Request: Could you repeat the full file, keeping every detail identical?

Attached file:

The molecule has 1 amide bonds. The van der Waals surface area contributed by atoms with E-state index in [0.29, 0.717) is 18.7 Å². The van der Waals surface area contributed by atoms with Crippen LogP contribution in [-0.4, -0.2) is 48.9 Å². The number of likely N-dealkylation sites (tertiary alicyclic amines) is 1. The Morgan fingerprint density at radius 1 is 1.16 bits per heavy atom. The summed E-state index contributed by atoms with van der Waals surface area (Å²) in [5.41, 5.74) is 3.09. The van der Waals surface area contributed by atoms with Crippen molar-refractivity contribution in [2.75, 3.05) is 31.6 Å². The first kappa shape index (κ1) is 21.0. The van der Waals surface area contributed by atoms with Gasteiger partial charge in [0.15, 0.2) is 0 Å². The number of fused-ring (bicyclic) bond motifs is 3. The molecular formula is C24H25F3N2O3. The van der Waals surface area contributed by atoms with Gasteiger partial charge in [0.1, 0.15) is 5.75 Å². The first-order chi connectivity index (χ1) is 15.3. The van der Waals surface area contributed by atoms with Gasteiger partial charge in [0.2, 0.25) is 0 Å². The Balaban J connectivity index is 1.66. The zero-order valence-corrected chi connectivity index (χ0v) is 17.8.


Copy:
The molecule has 1 amide bonds. The van der Waals surface area contributed by atoms with E-state index in [0.29, 0.717) is 18.7 Å². The van der Waals surface area contributed by atoms with Crippen LogP contribution in [-0.4, -0.2) is 48.9 Å². The number of likely N-dealkylation sites (tertiary alicyclic amines) is 1. The Morgan fingerprint density at radius 1 is 1.16 bits per heavy atom. The summed E-state index contributed by atoms with van der Waals surface area (Å²) in [5.41, 5.74) is 3.09. The van der Waals surface area contributed by atoms with Crippen molar-refractivity contribution in [2.75, 3.05) is 31.6 Å². The first kappa shape index (κ1) is 21.0. The van der Waals surface area contributed by atoms with Gasteiger partial charge in [0.15, 0.2) is 0 Å². The number of fused-ring (bicyclic) bond motifs is 3. The molecular formula is C24H25F3N2O3. The van der Waals surface area contributed by atoms with Gasteiger partial charge in [0.1, 0.15) is 5.75 Å². The first-order chi connectivity index (χ1) is 15.3. The van der Waals surface area contributed by atoms with Gasteiger partial charge in [0.2, 0.25) is 0 Å². The Balaban J connectivity index is 1.66. The zero-order valence-corrected chi connectivity index (χ0v) is 17.8.